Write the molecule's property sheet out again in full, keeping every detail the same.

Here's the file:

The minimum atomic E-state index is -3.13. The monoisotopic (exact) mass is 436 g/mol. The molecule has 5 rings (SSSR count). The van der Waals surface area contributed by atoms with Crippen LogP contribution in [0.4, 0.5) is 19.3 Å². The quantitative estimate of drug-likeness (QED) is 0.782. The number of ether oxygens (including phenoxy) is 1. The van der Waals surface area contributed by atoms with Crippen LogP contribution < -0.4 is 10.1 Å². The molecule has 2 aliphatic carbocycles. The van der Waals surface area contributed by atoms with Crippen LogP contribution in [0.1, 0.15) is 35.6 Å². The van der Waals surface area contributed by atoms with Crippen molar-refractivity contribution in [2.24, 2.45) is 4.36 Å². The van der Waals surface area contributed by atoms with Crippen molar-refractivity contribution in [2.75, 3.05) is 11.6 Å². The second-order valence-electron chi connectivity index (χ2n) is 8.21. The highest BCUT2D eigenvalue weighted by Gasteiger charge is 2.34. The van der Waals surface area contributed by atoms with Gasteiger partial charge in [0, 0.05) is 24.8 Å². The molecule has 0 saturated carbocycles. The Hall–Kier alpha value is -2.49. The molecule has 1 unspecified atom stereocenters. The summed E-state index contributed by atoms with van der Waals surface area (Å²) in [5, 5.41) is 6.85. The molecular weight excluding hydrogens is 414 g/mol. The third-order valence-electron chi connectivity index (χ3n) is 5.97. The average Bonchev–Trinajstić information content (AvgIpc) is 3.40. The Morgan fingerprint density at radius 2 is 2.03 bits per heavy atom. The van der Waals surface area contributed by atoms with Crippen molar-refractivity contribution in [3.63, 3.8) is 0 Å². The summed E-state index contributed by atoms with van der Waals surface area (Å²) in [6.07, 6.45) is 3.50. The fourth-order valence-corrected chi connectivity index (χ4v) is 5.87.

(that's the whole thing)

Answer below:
The minimum atomic E-state index is -3.13. The monoisotopic (exact) mass is 436 g/mol. The molecule has 5 rings (SSSR count). The van der Waals surface area contributed by atoms with Crippen LogP contribution in [0.4, 0.5) is 19.3 Å². The quantitative estimate of drug-likeness (QED) is 0.782. The number of ether oxygens (including phenoxy) is 1. The van der Waals surface area contributed by atoms with Crippen LogP contribution < -0.4 is 10.1 Å². The molecule has 2 aliphatic carbocycles. The van der Waals surface area contributed by atoms with Crippen LogP contribution in [0.1, 0.15) is 35.6 Å². The van der Waals surface area contributed by atoms with Crippen molar-refractivity contribution in [2.24, 2.45) is 4.36 Å². The van der Waals surface area contributed by atoms with Crippen molar-refractivity contribution in [2.75, 3.05) is 11.6 Å². The second-order valence-electron chi connectivity index (χ2n) is 8.21. The highest BCUT2D eigenvalue weighted by Gasteiger charge is 2.34. The van der Waals surface area contributed by atoms with Gasteiger partial charge in [0, 0.05) is 24.8 Å². The molecule has 0 saturated carbocycles. The Hall–Kier alpha value is -2.49. The molecule has 1 unspecified atom stereocenters. The summed E-state index contributed by atoms with van der Waals surface area (Å²) in [5, 5.41) is 6.85. The molecular weight excluding hydrogens is 414 g/mol. The third-order valence-electron chi connectivity index (χ3n) is 5.97. The average Bonchev–Trinajstić information content (AvgIpc) is 3.40. The Morgan fingerprint density at radius 2 is 2.03 bits per heavy atom. The van der Waals surface area contributed by atoms with Crippen molar-refractivity contribution in [3.63, 3.8) is 0 Å². The summed E-state index contributed by atoms with van der Waals surface area (Å²) in [6.07, 6.45) is 3.50. The fourth-order valence-corrected chi connectivity index (χ4v) is 5.87.